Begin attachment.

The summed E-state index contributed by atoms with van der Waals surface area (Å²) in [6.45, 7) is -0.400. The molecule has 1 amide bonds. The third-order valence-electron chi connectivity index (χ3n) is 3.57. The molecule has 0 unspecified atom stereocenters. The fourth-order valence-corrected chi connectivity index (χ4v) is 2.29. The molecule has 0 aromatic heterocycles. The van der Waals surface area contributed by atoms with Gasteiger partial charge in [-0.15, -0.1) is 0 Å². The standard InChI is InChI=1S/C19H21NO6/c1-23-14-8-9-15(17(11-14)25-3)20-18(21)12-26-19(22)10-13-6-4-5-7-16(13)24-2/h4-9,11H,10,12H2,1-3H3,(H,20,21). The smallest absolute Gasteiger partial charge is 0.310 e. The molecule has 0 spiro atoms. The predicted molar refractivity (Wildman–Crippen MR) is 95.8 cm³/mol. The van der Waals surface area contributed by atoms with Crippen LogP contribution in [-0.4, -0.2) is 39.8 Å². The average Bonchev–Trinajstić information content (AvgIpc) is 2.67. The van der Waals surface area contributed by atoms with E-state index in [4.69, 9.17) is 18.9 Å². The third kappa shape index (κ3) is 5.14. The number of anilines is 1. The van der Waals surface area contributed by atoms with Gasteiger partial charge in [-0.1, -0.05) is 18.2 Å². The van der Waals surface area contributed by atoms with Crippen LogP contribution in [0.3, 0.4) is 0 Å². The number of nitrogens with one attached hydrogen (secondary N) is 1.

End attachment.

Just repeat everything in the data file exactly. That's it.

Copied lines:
The summed E-state index contributed by atoms with van der Waals surface area (Å²) in [6.45, 7) is -0.400. The molecule has 1 amide bonds. The third-order valence-electron chi connectivity index (χ3n) is 3.57. The molecule has 0 unspecified atom stereocenters. The fourth-order valence-corrected chi connectivity index (χ4v) is 2.29. The molecule has 0 aromatic heterocycles. The van der Waals surface area contributed by atoms with Gasteiger partial charge in [-0.15, -0.1) is 0 Å². The standard InChI is InChI=1S/C19H21NO6/c1-23-14-8-9-15(17(11-14)25-3)20-18(21)12-26-19(22)10-13-6-4-5-7-16(13)24-2/h4-9,11H,10,12H2,1-3H3,(H,20,21). The smallest absolute Gasteiger partial charge is 0.310 e. The molecule has 0 spiro atoms. The predicted molar refractivity (Wildman–Crippen MR) is 95.8 cm³/mol. The van der Waals surface area contributed by atoms with Crippen LogP contribution in [-0.4, -0.2) is 39.8 Å². The average Bonchev–Trinajstić information content (AvgIpc) is 2.67. The van der Waals surface area contributed by atoms with E-state index in [4.69, 9.17) is 18.9 Å². The third kappa shape index (κ3) is 5.14. The number of anilines is 1. The van der Waals surface area contributed by atoms with Gasteiger partial charge in [-0.1, -0.05) is 18.2 Å². The van der Waals surface area contributed by atoms with Crippen LogP contribution in [0.3, 0.4) is 0 Å². The number of nitrogens with one attached hydrogen (secondary N) is 1.